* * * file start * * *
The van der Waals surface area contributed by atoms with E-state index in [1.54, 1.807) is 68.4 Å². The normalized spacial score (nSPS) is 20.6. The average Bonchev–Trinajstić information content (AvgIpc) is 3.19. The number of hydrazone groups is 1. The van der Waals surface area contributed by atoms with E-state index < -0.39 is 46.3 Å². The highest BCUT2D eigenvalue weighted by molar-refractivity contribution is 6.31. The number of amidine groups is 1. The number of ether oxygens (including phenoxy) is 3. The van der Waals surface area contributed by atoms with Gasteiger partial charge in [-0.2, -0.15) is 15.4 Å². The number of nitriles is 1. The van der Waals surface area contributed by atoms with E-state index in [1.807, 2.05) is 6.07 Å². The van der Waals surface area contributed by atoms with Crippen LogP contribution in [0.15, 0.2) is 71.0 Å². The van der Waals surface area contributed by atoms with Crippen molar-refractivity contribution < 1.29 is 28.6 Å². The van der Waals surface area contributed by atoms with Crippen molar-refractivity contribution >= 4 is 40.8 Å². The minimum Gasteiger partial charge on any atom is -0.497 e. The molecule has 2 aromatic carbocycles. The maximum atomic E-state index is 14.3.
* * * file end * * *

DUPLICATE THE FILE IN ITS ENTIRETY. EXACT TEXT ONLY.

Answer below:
The van der Waals surface area contributed by atoms with E-state index in [1.54, 1.807) is 68.4 Å². The normalized spacial score (nSPS) is 20.6. The average Bonchev–Trinajstić information content (AvgIpc) is 3.19. The number of hydrazone groups is 1. The van der Waals surface area contributed by atoms with E-state index < -0.39 is 46.3 Å². The highest BCUT2D eigenvalue weighted by molar-refractivity contribution is 6.31. The number of amidine groups is 1. The number of ether oxygens (including phenoxy) is 3. The van der Waals surface area contributed by atoms with Gasteiger partial charge in [-0.2, -0.15) is 15.4 Å². The number of nitriles is 1. The van der Waals surface area contributed by atoms with E-state index in [1.807, 2.05) is 6.07 Å². The van der Waals surface area contributed by atoms with Crippen LogP contribution in [0.15, 0.2) is 71.0 Å². The van der Waals surface area contributed by atoms with Crippen molar-refractivity contribution < 1.29 is 28.6 Å². The van der Waals surface area contributed by atoms with Crippen molar-refractivity contribution >= 4 is 40.8 Å². The minimum Gasteiger partial charge on any atom is -0.497 e. The molecule has 2 aromatic carbocycles. The maximum atomic E-state index is 14.3.